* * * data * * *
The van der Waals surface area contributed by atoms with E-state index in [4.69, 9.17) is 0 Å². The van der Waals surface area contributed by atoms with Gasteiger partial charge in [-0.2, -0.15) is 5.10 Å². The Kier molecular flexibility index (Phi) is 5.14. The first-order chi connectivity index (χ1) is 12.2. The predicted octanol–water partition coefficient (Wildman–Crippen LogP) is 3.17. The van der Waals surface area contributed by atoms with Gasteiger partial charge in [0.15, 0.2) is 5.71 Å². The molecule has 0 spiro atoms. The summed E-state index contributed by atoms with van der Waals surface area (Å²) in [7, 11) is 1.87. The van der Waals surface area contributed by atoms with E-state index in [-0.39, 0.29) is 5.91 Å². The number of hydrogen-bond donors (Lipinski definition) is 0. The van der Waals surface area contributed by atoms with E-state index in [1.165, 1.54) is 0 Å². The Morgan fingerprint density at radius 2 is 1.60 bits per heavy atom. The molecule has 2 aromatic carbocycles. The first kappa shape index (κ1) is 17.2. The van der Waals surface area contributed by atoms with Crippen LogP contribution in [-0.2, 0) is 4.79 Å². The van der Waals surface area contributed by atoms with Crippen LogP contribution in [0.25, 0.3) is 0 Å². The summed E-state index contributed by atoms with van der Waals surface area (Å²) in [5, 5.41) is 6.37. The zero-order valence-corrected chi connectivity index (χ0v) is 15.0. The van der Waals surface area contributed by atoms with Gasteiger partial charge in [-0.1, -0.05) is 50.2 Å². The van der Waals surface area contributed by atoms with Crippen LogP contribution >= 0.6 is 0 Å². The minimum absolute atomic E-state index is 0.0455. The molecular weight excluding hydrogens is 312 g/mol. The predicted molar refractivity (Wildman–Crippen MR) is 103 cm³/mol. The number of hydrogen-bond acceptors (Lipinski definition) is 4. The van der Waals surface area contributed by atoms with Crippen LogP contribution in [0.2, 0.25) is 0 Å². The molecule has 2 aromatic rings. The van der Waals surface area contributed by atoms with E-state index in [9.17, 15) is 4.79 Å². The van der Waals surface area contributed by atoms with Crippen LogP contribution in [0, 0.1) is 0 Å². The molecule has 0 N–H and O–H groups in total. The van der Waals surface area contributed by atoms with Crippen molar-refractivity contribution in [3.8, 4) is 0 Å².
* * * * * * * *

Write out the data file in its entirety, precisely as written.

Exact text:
The van der Waals surface area contributed by atoms with E-state index in [4.69, 9.17) is 0 Å². The van der Waals surface area contributed by atoms with Gasteiger partial charge in [-0.2, -0.15) is 5.10 Å². The Kier molecular flexibility index (Phi) is 5.14. The first-order chi connectivity index (χ1) is 12.2. The predicted octanol–water partition coefficient (Wildman–Crippen LogP) is 3.17. The van der Waals surface area contributed by atoms with Gasteiger partial charge in [0.15, 0.2) is 5.71 Å². The molecule has 0 spiro atoms. The summed E-state index contributed by atoms with van der Waals surface area (Å²) in [7, 11) is 1.87. The van der Waals surface area contributed by atoms with E-state index in [-0.39, 0.29) is 5.91 Å². The number of hydrogen-bond donors (Lipinski definition) is 0. The van der Waals surface area contributed by atoms with E-state index in [1.165, 1.54) is 0 Å². The Morgan fingerprint density at radius 2 is 1.60 bits per heavy atom. The molecule has 2 aromatic carbocycles. The first kappa shape index (κ1) is 17.2. The van der Waals surface area contributed by atoms with Crippen LogP contribution in [-0.2, 0) is 4.79 Å². The van der Waals surface area contributed by atoms with Crippen LogP contribution in [0.25, 0.3) is 0 Å². The summed E-state index contributed by atoms with van der Waals surface area (Å²) in [5, 5.41) is 6.37. The zero-order valence-corrected chi connectivity index (χ0v) is 15.0. The van der Waals surface area contributed by atoms with Gasteiger partial charge in [-0.1, -0.05) is 50.2 Å². The van der Waals surface area contributed by atoms with Crippen LogP contribution >= 0.6 is 0 Å². The minimum absolute atomic E-state index is 0.0455. The molecular weight excluding hydrogens is 312 g/mol. The predicted molar refractivity (Wildman–Crippen MR) is 103 cm³/mol. The number of hydrogen-bond acceptors (Lipinski definition) is 4. The van der Waals surface area contributed by atoms with Crippen LogP contribution in [0.2, 0.25) is 0 Å². The molecule has 2 aromatic rings. The van der Waals surface area contributed by atoms with E-state index in [9.17, 15) is 4.79 Å². The van der Waals surface area contributed by atoms with Crippen LogP contribution in [0, 0.1) is 0 Å². The molecule has 0 N–H and O–H groups in total. The van der Waals surface area contributed by atoms with Crippen molar-refractivity contribution in [3.8, 4) is 0 Å².